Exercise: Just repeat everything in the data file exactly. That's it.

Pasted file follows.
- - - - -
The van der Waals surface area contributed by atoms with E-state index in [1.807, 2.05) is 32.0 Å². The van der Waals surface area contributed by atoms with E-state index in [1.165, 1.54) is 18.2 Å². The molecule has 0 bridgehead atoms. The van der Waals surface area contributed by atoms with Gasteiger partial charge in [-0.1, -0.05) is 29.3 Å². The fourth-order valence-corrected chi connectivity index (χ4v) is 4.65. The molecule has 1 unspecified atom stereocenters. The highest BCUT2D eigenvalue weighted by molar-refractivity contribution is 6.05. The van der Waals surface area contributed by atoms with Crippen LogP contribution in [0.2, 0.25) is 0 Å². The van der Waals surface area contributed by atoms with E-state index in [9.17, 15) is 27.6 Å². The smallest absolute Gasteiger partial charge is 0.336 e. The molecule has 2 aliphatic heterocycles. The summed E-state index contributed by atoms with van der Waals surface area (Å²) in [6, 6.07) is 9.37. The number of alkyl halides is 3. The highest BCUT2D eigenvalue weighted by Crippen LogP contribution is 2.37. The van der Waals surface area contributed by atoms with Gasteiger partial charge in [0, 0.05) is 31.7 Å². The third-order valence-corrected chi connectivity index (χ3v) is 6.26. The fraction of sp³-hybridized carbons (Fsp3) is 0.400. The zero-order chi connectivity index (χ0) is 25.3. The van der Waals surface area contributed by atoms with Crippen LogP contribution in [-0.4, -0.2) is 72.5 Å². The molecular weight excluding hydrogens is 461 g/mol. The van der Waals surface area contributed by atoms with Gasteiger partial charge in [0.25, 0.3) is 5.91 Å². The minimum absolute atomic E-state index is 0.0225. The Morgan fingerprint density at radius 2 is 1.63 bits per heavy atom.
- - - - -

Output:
The van der Waals surface area contributed by atoms with E-state index in [1.807, 2.05) is 32.0 Å². The van der Waals surface area contributed by atoms with E-state index in [1.165, 1.54) is 18.2 Å². The molecule has 0 bridgehead atoms. The van der Waals surface area contributed by atoms with Gasteiger partial charge in [-0.1, -0.05) is 29.3 Å². The fourth-order valence-corrected chi connectivity index (χ4v) is 4.65. The molecule has 1 unspecified atom stereocenters. The highest BCUT2D eigenvalue weighted by molar-refractivity contribution is 6.05. The van der Waals surface area contributed by atoms with Crippen LogP contribution in [0.2, 0.25) is 0 Å². The van der Waals surface area contributed by atoms with E-state index in [9.17, 15) is 27.6 Å². The smallest absolute Gasteiger partial charge is 0.336 e. The molecule has 2 aliphatic heterocycles. The summed E-state index contributed by atoms with van der Waals surface area (Å²) in [6, 6.07) is 9.37. The number of alkyl halides is 3. The highest BCUT2D eigenvalue weighted by Crippen LogP contribution is 2.37. The van der Waals surface area contributed by atoms with Gasteiger partial charge in [0, 0.05) is 31.7 Å². The third-order valence-corrected chi connectivity index (χ3v) is 6.26. The fraction of sp³-hybridized carbons (Fsp3) is 0.400. The zero-order chi connectivity index (χ0) is 25.3. The van der Waals surface area contributed by atoms with Crippen LogP contribution in [-0.4, -0.2) is 72.5 Å². The molecular weight excluding hydrogens is 461 g/mol. The van der Waals surface area contributed by atoms with Gasteiger partial charge in [0.25, 0.3) is 5.91 Å². The minimum absolute atomic E-state index is 0.0225. The Morgan fingerprint density at radius 2 is 1.63 bits per heavy atom.